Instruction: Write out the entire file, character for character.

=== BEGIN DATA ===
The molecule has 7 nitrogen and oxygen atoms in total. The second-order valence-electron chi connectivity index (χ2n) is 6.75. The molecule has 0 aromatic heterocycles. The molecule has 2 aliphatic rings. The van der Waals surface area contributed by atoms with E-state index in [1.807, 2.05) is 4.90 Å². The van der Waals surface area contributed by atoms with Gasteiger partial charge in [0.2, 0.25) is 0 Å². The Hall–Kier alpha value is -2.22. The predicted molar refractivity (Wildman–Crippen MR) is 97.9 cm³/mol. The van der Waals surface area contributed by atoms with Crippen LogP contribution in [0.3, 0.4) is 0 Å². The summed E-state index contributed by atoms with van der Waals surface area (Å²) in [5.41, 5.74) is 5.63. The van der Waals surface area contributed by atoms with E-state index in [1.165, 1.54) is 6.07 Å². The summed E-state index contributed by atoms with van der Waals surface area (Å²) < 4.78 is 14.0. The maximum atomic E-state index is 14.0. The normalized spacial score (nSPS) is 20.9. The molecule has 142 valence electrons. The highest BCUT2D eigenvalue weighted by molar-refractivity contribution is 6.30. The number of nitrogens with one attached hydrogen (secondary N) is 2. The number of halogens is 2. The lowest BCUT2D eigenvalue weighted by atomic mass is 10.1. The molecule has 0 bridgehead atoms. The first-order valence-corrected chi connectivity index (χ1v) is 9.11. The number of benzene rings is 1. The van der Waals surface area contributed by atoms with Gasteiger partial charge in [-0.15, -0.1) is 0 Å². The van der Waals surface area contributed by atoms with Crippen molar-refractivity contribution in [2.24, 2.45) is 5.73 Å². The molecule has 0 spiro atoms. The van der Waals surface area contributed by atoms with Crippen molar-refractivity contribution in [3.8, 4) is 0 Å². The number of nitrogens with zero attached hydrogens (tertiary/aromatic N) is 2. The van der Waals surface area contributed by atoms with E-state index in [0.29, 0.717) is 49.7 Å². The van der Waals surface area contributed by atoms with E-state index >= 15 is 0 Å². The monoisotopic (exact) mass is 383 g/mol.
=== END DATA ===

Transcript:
The molecule has 7 nitrogen and oxygen atoms in total. The second-order valence-electron chi connectivity index (χ2n) is 6.75. The molecule has 0 aromatic heterocycles. The molecule has 2 aliphatic rings. The van der Waals surface area contributed by atoms with E-state index in [1.807, 2.05) is 4.90 Å². The van der Waals surface area contributed by atoms with Gasteiger partial charge in [0.2, 0.25) is 0 Å². The Hall–Kier alpha value is -2.22. The predicted molar refractivity (Wildman–Crippen MR) is 97.9 cm³/mol. The van der Waals surface area contributed by atoms with Crippen LogP contribution in [0.3, 0.4) is 0 Å². The summed E-state index contributed by atoms with van der Waals surface area (Å²) in [5.41, 5.74) is 5.63. The van der Waals surface area contributed by atoms with E-state index in [1.165, 1.54) is 6.07 Å². The summed E-state index contributed by atoms with van der Waals surface area (Å²) < 4.78 is 14.0. The maximum atomic E-state index is 14.0. The normalized spacial score (nSPS) is 20.9. The molecule has 142 valence electrons. The highest BCUT2D eigenvalue weighted by molar-refractivity contribution is 6.30. The number of nitrogens with one attached hydrogen (secondary N) is 2. The number of halogens is 2. The lowest BCUT2D eigenvalue weighted by atomic mass is 10.1. The molecule has 0 bridgehead atoms. The first-order valence-corrected chi connectivity index (χ1v) is 9.11. The number of benzene rings is 1. The van der Waals surface area contributed by atoms with Gasteiger partial charge in [-0.15, -0.1) is 0 Å². The van der Waals surface area contributed by atoms with Crippen molar-refractivity contribution in [2.24, 2.45) is 5.73 Å². The molecule has 0 spiro atoms. The van der Waals surface area contributed by atoms with Crippen molar-refractivity contribution in [3.8, 4) is 0 Å². The number of nitrogens with zero attached hydrogens (tertiary/aromatic N) is 2. The van der Waals surface area contributed by atoms with E-state index in [0.29, 0.717) is 49.7 Å². The van der Waals surface area contributed by atoms with E-state index >= 15 is 0 Å². The monoisotopic (exact) mass is 383 g/mol.